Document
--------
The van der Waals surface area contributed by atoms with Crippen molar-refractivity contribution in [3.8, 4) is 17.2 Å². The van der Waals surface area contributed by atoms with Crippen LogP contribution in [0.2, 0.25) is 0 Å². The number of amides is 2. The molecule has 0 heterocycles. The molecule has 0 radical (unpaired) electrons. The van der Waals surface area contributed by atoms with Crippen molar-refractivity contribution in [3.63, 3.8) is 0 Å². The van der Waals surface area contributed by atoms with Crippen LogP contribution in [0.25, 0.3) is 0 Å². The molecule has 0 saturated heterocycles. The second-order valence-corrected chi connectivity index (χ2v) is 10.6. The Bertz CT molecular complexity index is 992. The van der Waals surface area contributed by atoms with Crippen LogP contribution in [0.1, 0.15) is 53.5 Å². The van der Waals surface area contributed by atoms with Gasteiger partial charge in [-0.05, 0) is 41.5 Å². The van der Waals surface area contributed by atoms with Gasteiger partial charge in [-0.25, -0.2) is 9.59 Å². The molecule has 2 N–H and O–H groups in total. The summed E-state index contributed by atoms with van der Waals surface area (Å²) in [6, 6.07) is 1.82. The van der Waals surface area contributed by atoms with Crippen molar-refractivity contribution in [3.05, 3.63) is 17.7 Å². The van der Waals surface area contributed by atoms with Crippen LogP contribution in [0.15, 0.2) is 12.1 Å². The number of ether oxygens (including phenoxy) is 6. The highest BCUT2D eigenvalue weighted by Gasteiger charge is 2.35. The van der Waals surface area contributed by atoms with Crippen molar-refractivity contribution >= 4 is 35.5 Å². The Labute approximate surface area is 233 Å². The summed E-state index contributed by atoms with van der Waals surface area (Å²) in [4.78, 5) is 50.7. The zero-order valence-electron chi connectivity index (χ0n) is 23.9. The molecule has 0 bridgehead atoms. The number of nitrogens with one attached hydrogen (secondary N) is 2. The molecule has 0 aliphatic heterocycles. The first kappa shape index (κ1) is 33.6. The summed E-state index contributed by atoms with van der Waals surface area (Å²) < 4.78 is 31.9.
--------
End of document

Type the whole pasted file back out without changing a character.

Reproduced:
The van der Waals surface area contributed by atoms with Crippen molar-refractivity contribution in [3.8, 4) is 17.2 Å². The van der Waals surface area contributed by atoms with Crippen LogP contribution in [0.2, 0.25) is 0 Å². The number of amides is 2. The molecule has 0 heterocycles. The molecule has 0 radical (unpaired) electrons. The van der Waals surface area contributed by atoms with Crippen molar-refractivity contribution in [3.63, 3.8) is 0 Å². The van der Waals surface area contributed by atoms with Crippen LogP contribution in [0.25, 0.3) is 0 Å². The molecule has 0 saturated heterocycles. The second-order valence-corrected chi connectivity index (χ2v) is 10.6. The Bertz CT molecular complexity index is 992. The van der Waals surface area contributed by atoms with Crippen LogP contribution in [0.1, 0.15) is 53.5 Å². The van der Waals surface area contributed by atoms with Gasteiger partial charge in [-0.05, 0) is 41.5 Å². The van der Waals surface area contributed by atoms with Gasteiger partial charge in [-0.25, -0.2) is 9.59 Å². The molecule has 2 N–H and O–H groups in total. The summed E-state index contributed by atoms with van der Waals surface area (Å²) in [6, 6.07) is 1.82. The van der Waals surface area contributed by atoms with Crippen molar-refractivity contribution in [3.05, 3.63) is 17.7 Å². The van der Waals surface area contributed by atoms with Crippen LogP contribution in [0.15, 0.2) is 12.1 Å². The number of ether oxygens (including phenoxy) is 6. The highest BCUT2D eigenvalue weighted by Gasteiger charge is 2.35. The van der Waals surface area contributed by atoms with Crippen molar-refractivity contribution >= 4 is 35.5 Å². The Labute approximate surface area is 233 Å². The summed E-state index contributed by atoms with van der Waals surface area (Å²) in [4.78, 5) is 50.7. The zero-order valence-electron chi connectivity index (χ0n) is 23.9. The molecule has 0 bridgehead atoms. The number of nitrogens with one attached hydrogen (secondary N) is 2. The molecule has 0 aliphatic heterocycles. The first kappa shape index (κ1) is 33.6. The summed E-state index contributed by atoms with van der Waals surface area (Å²) < 4.78 is 31.9.